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The Food: Kosher Italian Food

The Roman Jews... Kosher Italian food?  Of course.  The Jews, like the Italians are great chameleons.  They blend in wherever they are, using the ingredients on hand to create their own form of cuisine.  In the late 1500s, under opression from the rise of Christianity, the Jews were forced into the ghettos of Rome.  The whole idea of Kosher food is actually one tradition that I am glad is still alive and well, especially in this day and age where every day there is a different news report about how something is no good for you (red meat is no good for the heart; chicken may have salmonella; vegetables may have high levels of pesticides; fish may contain mercury; and now even milk does NOT do a body good??).  In any case, many do not understand the concepts of Kosher food.  Yes, some of it does have to do with ritualistic preparation of the food, but it is the food itself.  In North Jersey, there is a large Hebrew community in West Orange which has a Glatt Kosher Chinese restaurant, yes Chinese, I have been in there and it is actually supervised by an orthodox Hebrew.  "Glatt" means something even more pure than kosher.  With over 50 million tainted meat related illnesses, and over 5,000 deaths attributed to salmonella (and related cases) in the USA alone, you might want to take note: 

Basic Rules of Kosher Food:
Milk is never served with meat dishes because you do not mix dairy products with meat.
There are separate pots for cooking dairy and  meat
Animals are killed as painlessly and humanely as possible

The animal is sure to be free of bacteria, disease, etc.
The meat from those ritualisticaly slaughtered animals are cleaned with great scrutiny, it must be hung and washed free of any blood  and/or veins less than 72 hours after the animal is killed.

After you take a look at the list of rules above, its seems like such good common sense, especially in an age of mad cow disease, anthrax, increased steroid-injected consumer meats, etc. etc.  It makes someone like myself (who is not a big meat eater) to want to do all my shopping at a Kosher butcher.  But here is where it gets more difficult, for myself anyway:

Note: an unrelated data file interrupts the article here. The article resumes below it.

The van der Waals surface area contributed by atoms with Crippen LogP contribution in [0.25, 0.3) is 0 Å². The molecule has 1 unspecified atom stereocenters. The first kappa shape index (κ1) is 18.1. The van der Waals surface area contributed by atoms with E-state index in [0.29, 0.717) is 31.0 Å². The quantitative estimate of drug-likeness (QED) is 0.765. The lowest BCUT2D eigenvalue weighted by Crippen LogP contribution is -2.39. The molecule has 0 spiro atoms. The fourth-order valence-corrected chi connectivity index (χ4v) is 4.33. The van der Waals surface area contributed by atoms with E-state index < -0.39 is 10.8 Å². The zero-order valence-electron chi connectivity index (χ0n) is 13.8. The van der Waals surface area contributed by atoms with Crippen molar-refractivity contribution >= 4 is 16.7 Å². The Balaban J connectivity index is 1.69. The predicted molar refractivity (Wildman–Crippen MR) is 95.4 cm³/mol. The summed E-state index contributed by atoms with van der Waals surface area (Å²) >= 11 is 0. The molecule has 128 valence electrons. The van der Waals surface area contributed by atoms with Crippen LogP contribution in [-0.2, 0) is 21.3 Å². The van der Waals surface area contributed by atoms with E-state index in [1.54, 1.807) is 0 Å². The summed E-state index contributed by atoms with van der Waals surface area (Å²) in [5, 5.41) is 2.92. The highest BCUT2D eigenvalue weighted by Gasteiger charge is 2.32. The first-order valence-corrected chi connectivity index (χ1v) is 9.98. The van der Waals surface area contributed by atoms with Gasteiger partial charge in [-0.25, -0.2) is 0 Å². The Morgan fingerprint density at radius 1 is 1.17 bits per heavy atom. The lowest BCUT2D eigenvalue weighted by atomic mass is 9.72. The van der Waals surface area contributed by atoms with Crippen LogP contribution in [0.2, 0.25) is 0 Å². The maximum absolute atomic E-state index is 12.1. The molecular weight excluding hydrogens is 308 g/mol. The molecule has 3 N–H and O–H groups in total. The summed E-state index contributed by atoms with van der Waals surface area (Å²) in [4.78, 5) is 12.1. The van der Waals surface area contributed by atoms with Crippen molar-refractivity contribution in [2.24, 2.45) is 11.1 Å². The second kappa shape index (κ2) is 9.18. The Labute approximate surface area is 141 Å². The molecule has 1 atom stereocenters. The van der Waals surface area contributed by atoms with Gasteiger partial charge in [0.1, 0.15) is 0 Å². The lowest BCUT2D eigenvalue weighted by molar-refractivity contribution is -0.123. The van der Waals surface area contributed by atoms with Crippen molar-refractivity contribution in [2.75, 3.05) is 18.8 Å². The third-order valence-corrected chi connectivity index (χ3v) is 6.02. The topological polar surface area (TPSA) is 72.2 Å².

Kosher Food Excludes:
Shellfish: Because they are bottom feeders and unclean.
Fish without Scales or Fins: Again, because they are considered bottom feeders and unclean.
Pork: Because pigs hoofs are split and since they roll around in the mud and their own filth, again, unclean.

The obvious problems with the exclusions of these food, as it relates to Italian cooking, is that the Italians eat anything and everything, wasting nothing, ever.  I am not sure I am in agreement with either side, quite frankly.  While I love the idea of eating only Kosher meat, I also love my shellfish more than anything.  And while I love all aspects of Italian cooking and its culinary delights, I am not a big fan of veal (I actually never eat it) nor do I eat liver, tripe (intestines), etc.  It is all a personal choice, but again, the whole Kosher tradition is a trend I would love to see become more mainstream.

Where to Find Kosher Products: Usually there are special sections of supermarkets setup for specifically kosher foods, especially around the Hebrew holidays where you can find Kosher candy, gum, etc.
Snapple: Believe it or not, yes Snapple, look for the letter "K" in a circle for all supermarket Kosher foods.  Another myth is that a "K" in a circle or triangle is a pagan, satanic and/or KKK symbol, but those are all false, it simply means Kosher.
Coca-Cola: Again, Kosher.

Bartenura: Kosher Wine & Liquers


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